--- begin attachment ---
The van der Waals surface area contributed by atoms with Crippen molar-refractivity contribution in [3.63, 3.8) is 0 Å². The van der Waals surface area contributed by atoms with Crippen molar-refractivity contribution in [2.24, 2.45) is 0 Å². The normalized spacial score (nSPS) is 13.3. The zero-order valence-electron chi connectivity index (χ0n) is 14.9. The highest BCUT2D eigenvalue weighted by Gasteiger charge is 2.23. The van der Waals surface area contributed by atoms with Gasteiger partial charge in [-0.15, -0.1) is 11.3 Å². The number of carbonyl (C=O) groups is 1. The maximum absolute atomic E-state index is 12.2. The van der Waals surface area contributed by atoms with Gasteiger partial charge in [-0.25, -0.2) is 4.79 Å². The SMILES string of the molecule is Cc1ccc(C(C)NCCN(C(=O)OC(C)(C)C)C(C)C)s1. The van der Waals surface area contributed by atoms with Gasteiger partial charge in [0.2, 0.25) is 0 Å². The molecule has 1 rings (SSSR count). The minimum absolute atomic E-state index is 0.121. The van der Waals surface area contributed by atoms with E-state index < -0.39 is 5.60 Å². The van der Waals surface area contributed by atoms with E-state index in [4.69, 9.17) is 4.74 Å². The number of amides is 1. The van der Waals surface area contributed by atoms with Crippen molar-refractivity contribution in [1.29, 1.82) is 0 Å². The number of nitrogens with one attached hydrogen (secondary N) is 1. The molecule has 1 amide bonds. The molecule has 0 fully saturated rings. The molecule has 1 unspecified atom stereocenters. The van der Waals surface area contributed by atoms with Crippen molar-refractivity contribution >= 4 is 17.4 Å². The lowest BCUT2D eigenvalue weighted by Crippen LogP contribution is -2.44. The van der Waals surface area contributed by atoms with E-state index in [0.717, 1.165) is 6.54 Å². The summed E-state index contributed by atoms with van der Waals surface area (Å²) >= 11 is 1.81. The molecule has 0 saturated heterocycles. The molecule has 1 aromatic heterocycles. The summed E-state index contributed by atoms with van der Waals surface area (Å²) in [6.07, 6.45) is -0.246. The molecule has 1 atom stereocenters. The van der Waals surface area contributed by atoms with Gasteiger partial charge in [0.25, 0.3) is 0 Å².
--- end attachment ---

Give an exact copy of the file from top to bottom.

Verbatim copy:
The van der Waals surface area contributed by atoms with Crippen molar-refractivity contribution in [3.63, 3.8) is 0 Å². The van der Waals surface area contributed by atoms with Crippen molar-refractivity contribution in [2.24, 2.45) is 0 Å². The normalized spacial score (nSPS) is 13.3. The zero-order valence-electron chi connectivity index (χ0n) is 14.9. The highest BCUT2D eigenvalue weighted by Gasteiger charge is 2.23. The van der Waals surface area contributed by atoms with Gasteiger partial charge in [-0.15, -0.1) is 11.3 Å². The number of carbonyl (C=O) groups is 1. The maximum absolute atomic E-state index is 12.2. The van der Waals surface area contributed by atoms with Gasteiger partial charge in [-0.25, -0.2) is 4.79 Å². The SMILES string of the molecule is Cc1ccc(C(C)NCCN(C(=O)OC(C)(C)C)C(C)C)s1. The van der Waals surface area contributed by atoms with Gasteiger partial charge in [0.2, 0.25) is 0 Å². The molecule has 1 rings (SSSR count). The minimum absolute atomic E-state index is 0.121. The van der Waals surface area contributed by atoms with E-state index < -0.39 is 5.60 Å². The van der Waals surface area contributed by atoms with E-state index in [4.69, 9.17) is 4.74 Å². The number of amides is 1. The van der Waals surface area contributed by atoms with Crippen molar-refractivity contribution in [1.29, 1.82) is 0 Å². The number of nitrogens with one attached hydrogen (secondary N) is 1. The molecule has 1 amide bonds. The molecule has 0 fully saturated rings. The molecule has 1 unspecified atom stereocenters. The van der Waals surface area contributed by atoms with Crippen molar-refractivity contribution >= 4 is 17.4 Å². The lowest BCUT2D eigenvalue weighted by Crippen LogP contribution is -2.44. The van der Waals surface area contributed by atoms with E-state index in [0.717, 1.165) is 6.54 Å². The summed E-state index contributed by atoms with van der Waals surface area (Å²) >= 11 is 1.81. The molecule has 0 saturated heterocycles. The molecule has 1 aromatic heterocycles. The summed E-state index contributed by atoms with van der Waals surface area (Å²) in [6.07, 6.45) is -0.246. The molecule has 1 atom stereocenters. The van der Waals surface area contributed by atoms with Gasteiger partial charge in [0.25, 0.3) is 0 Å².